Today in fiction
On Feb. 7, 1968, the helicopter, which just dropped off Major Averitt and a few other marines, is hit and goes down.
-- "Ghostrider One" (1993)
by Gerry Carroll
From "The Book of Fictional Days"
Know when something that did not really happen
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Today in Literary History
On this day in 1867, Laura Ingalls Wilder, author of "Little House on the Prairie" and seven other "Little House" books, was born. The books are a fictionalized account of Wilder's early years on the American frontier -- and the TV series is a fictionalized account of the books -- but even scholars view them as a valuable record of pioneer life. From birth until she married at the age of 18, the real Laura moved back and forth across the Midwestern states and the Indian and Dakota Territories with her family. Relatively few years were spent farming the prairie, and most homes were not a little house but a covered wagon, or a dugout in a creek bank, or a hotel manager's or butcher's or railroader's apartment in town. If the fiction tells a heartwarming tale of "male unrest and female patience," the biographies describe Wilder's life as a frontier Job: malaria, grasshopper plagues, the six-month blizzard of '80-'81, droughts, diphtheria, fire, going to teach at 15 and to board in the home of a woman gone mad from frontier loneliness ... Nor was the writing of them an exercise in feet-up nostalgia. A life of penny-pinching had enabled some investment, but the 1930 stock market crash left Wilder with new worries, and she turned from the casual magazine writing she had been doing to autobiography. Early rejection slips were accompanied by the advice to add more specific details of pioneer life, as well as a fictional framework. With the help of her daughter -- a writer herself, Rose had a hand in all eight books -- Wilder reworked the first part of her remarkable life into "Little House in the Big Woods," and in 1932, at the age of 65, she published her first book. That house is gone, as are the Big Woods of Pepin, Wisc., but a replica dwelling now stands on the site.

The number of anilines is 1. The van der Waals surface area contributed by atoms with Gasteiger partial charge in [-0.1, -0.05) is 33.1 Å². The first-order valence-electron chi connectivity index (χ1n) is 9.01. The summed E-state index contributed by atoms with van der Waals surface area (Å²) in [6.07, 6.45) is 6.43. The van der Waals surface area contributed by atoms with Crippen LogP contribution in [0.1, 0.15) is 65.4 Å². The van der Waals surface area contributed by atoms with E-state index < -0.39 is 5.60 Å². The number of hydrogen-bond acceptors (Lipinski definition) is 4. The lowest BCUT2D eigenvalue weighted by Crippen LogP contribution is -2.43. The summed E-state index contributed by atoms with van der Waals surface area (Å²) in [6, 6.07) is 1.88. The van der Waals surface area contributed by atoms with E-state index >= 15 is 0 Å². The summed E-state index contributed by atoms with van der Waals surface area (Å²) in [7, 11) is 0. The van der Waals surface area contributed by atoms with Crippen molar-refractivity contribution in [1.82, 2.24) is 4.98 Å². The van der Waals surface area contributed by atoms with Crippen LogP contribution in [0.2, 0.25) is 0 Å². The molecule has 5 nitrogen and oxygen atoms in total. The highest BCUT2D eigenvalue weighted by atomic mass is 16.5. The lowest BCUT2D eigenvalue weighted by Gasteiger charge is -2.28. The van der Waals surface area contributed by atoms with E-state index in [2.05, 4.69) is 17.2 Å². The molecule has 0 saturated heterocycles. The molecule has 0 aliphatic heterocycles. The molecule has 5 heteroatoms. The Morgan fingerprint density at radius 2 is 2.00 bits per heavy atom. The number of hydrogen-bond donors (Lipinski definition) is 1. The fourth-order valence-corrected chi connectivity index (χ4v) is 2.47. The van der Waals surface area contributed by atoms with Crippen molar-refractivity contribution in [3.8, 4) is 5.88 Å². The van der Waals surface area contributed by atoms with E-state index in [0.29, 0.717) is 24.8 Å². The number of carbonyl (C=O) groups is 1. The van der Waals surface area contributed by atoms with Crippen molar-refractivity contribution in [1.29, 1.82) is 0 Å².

-- Steve King
To find out more about "Today in Literary History," e-mail Steve King.